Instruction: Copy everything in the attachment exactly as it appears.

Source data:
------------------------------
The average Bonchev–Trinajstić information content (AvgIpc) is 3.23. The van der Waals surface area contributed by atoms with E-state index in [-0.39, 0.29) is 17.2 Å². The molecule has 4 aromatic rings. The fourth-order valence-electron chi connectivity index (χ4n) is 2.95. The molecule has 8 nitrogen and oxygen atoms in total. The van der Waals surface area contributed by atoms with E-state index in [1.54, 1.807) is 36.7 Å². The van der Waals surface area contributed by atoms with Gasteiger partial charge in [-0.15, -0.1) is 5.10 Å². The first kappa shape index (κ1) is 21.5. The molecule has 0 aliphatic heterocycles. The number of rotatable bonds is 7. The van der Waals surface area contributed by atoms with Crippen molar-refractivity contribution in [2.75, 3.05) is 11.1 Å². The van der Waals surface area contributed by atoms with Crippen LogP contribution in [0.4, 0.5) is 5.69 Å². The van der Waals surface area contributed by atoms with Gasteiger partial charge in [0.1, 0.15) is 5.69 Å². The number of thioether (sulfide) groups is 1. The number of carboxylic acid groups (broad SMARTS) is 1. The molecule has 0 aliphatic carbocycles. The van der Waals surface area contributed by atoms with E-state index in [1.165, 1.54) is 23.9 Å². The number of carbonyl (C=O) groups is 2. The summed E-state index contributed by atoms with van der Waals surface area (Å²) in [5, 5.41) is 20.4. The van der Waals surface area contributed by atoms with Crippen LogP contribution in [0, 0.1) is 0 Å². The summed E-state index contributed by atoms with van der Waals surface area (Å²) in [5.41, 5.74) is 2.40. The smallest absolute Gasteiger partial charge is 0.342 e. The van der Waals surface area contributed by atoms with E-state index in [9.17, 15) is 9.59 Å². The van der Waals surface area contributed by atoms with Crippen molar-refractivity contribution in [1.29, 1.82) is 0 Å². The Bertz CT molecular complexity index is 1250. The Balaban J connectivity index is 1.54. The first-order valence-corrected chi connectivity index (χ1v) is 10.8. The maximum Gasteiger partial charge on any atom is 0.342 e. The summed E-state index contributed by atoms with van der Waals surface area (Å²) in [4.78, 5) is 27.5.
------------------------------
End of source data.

The average Bonchev–Trinajstić information content (AvgIpc) is 3.23. The van der Waals surface area contributed by atoms with E-state index in [-0.39, 0.29) is 17.2 Å². The molecule has 4 aromatic rings. The fourth-order valence-electron chi connectivity index (χ4n) is 2.95. The molecule has 8 nitrogen and oxygen atoms in total. The van der Waals surface area contributed by atoms with E-state index in [1.54, 1.807) is 36.7 Å². The van der Waals surface area contributed by atoms with Gasteiger partial charge in [-0.15, -0.1) is 5.10 Å². The first kappa shape index (κ1) is 21.5. The molecule has 0 aliphatic heterocycles. The number of rotatable bonds is 7. The van der Waals surface area contributed by atoms with Crippen molar-refractivity contribution in [2.75, 3.05) is 11.1 Å². The van der Waals surface area contributed by atoms with Crippen LogP contribution in [0.4, 0.5) is 5.69 Å². The van der Waals surface area contributed by atoms with Gasteiger partial charge in [0.1, 0.15) is 5.69 Å². The number of thioether (sulfide) groups is 1. The number of carboxylic acid groups (broad SMARTS) is 1. The molecule has 0 aliphatic carbocycles. The van der Waals surface area contributed by atoms with E-state index in [1.165, 1.54) is 23.9 Å². The number of carbonyl (C=O) groups is 2. The summed E-state index contributed by atoms with van der Waals surface area (Å²) in [5, 5.41) is 20.4. The van der Waals surface area contributed by atoms with Crippen LogP contribution in [0, 0.1) is 0 Å². The summed E-state index contributed by atoms with van der Waals surface area (Å²) in [5.41, 5.74) is 2.40. The smallest absolute Gasteiger partial charge is 0.342 e. The van der Waals surface area contributed by atoms with E-state index in [9.17, 15) is 9.59 Å². The van der Waals surface area contributed by atoms with Crippen molar-refractivity contribution in [1.29, 1.82) is 0 Å². The Bertz CT molecular complexity index is 1250. The Balaban J connectivity index is 1.54. The first-order valence-corrected chi connectivity index (χ1v) is 10.8. The maximum Gasteiger partial charge on any atom is 0.342 e. The summed E-state index contributed by atoms with van der Waals surface area (Å²) in [4.78, 5) is 27.5.